USA: Cutting regulations shortens lives

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USA: Cutting regulations shortens lives

US conservatives have stoked their war against 'big government', bidding to freeze federal actions to protect the public by introducing an anti-regulation regulation. According to award-winning journalist Michelle Chen: 'The proposed 'Regulatory Time-Out Act,' which would impose a one-year moratorium on 'significant' new regulations, takes aim at regulations that keep industry from dumping poison in rivers or accidentally blowing up factory workers?in other words, policies that capitalists call 'job killers'.' Reporting in 'In These Times', she adds: 'The guiding principle of this proposed regulatory kill-switch is a cold cost-benefit analysis that weighs profitability against people's health and safety.' Chen adds that while the bill may not make it into law, 'it reflects the anti-regulatory mentality' afflicting Washington. But far from killing jobs, Chen cites evidence of regulations protecting health and saving money. 'But these aren't the numbers anti-government ideologues like to cite in cost projections. Nor do they consider the potential jobs generated by regulations, and especially not the priceless benefit of a child spending more days learning in class. Nor the value of her parent living long enough to see her graduate from college.' Chen concludes: 'In anti-government politics, there's no room on the bottom line for real people - just as long as they vote the right way.' The UK government has claimed repeatedly that regulations, including safety rules, are 'job killers'. But evidence collated by unions and the 'We didn't vote to die at work' campaign show this is not just untrue, but the cost and job benefits can in fact dramatically out-weigh any costs.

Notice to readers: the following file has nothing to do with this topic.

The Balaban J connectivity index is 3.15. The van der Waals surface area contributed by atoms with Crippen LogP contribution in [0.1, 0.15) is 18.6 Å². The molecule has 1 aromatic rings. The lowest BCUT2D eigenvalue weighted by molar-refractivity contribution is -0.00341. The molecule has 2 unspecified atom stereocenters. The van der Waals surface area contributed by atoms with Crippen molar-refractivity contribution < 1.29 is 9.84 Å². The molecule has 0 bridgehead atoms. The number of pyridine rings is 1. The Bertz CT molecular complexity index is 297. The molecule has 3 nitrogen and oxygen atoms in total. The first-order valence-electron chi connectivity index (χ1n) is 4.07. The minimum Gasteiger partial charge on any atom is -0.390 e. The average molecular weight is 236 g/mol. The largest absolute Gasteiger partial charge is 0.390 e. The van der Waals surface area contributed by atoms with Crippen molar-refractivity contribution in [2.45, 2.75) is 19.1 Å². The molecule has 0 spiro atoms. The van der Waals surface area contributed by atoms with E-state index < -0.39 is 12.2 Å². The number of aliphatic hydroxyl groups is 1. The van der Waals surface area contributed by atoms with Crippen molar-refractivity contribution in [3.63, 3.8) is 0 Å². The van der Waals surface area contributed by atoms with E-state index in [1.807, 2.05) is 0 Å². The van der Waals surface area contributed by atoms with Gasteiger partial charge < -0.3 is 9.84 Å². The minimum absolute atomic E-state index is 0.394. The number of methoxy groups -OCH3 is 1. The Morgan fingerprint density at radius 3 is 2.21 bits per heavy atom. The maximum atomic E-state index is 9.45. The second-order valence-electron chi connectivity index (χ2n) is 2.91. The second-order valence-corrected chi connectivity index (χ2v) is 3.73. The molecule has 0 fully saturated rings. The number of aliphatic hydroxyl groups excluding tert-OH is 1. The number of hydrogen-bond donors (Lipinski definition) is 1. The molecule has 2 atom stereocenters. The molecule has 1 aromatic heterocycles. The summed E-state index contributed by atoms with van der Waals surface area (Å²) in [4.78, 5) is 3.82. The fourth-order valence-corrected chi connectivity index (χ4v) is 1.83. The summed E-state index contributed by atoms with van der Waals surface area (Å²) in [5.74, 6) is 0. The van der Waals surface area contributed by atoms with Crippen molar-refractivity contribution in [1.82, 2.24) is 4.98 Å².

In These Times. Related information: We didn't vote to die at work campaign.

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